What is included in the physical exam for retinal detachment?

Updated: Jul 08, 2021
  • Author: Hemang K Pandya, MD, FACS; Chief Editor: Bruce M Lo, MD, MBA, CPE, RDMS, FACEP, FAAEM, FACHE  more...
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Check visual acuity at near and distance, correcting for refractive error.

Conduct an external examination for signs of trauma, checking the visual field (usually a confrontation field examination is adequate). Visual fields can help isolate the location of the retinal detachment.

Check pupil reaction (a fixed dilated pupil may indicate previous trauma; a positive Marcus-Gunn pupil can occur with any disturbance of the afferent pupillomotor pathway, including retinal detachment).

Check intraocular pressure measurement in both eyes (relative hypotony of >4-5 mm Hg less than the fellow eye is common).

Administer slit-lamp biomicroscopy

Examine the vitreous for signs of pigment or tobacco dust (ie, Shafer sign), which is suggestive for a retinal tear in 70% of cases with no previous eye disease or surgery.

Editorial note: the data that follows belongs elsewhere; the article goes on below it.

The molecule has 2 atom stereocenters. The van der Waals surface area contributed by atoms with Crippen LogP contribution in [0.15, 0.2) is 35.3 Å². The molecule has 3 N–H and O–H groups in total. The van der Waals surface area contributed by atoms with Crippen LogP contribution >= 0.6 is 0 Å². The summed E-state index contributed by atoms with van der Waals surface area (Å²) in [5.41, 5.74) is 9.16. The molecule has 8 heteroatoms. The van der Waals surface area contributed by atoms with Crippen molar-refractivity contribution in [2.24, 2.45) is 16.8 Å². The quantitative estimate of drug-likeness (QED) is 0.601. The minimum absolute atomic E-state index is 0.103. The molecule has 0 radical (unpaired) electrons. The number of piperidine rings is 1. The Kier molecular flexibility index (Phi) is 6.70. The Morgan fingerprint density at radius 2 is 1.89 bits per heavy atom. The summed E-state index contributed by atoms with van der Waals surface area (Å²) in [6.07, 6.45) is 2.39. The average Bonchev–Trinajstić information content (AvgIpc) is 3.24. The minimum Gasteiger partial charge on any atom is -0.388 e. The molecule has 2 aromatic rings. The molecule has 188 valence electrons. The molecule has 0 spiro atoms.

Conduct a dilated fundus examination with ophthalmoscopy (panoptic ophthalmoscope may be used). Indirect ophthalmoscopy is the definitive means of diagnosing retinal detachment. Direct funduscopy may detect vitreous hemorrhage and large detachment of the posterior pole, but it is inadequate for complete examination because of the lower magnification and illumination, lack of stereopsis, and limited view of the peripheral retina. Obvious detachment is observed as marked elevation of the retina, which appears gray with dark blood vessels that may lie in folds. The detached retina may undulate and appear out of focus.Shallow detachments are much more difficult to detect; thus, comparing the suspected area with an adjacent normal quadrant is helpful to detect any change in retinal transparency. A pigmented or nonpigmented line may demarcate the limit of a detachment.

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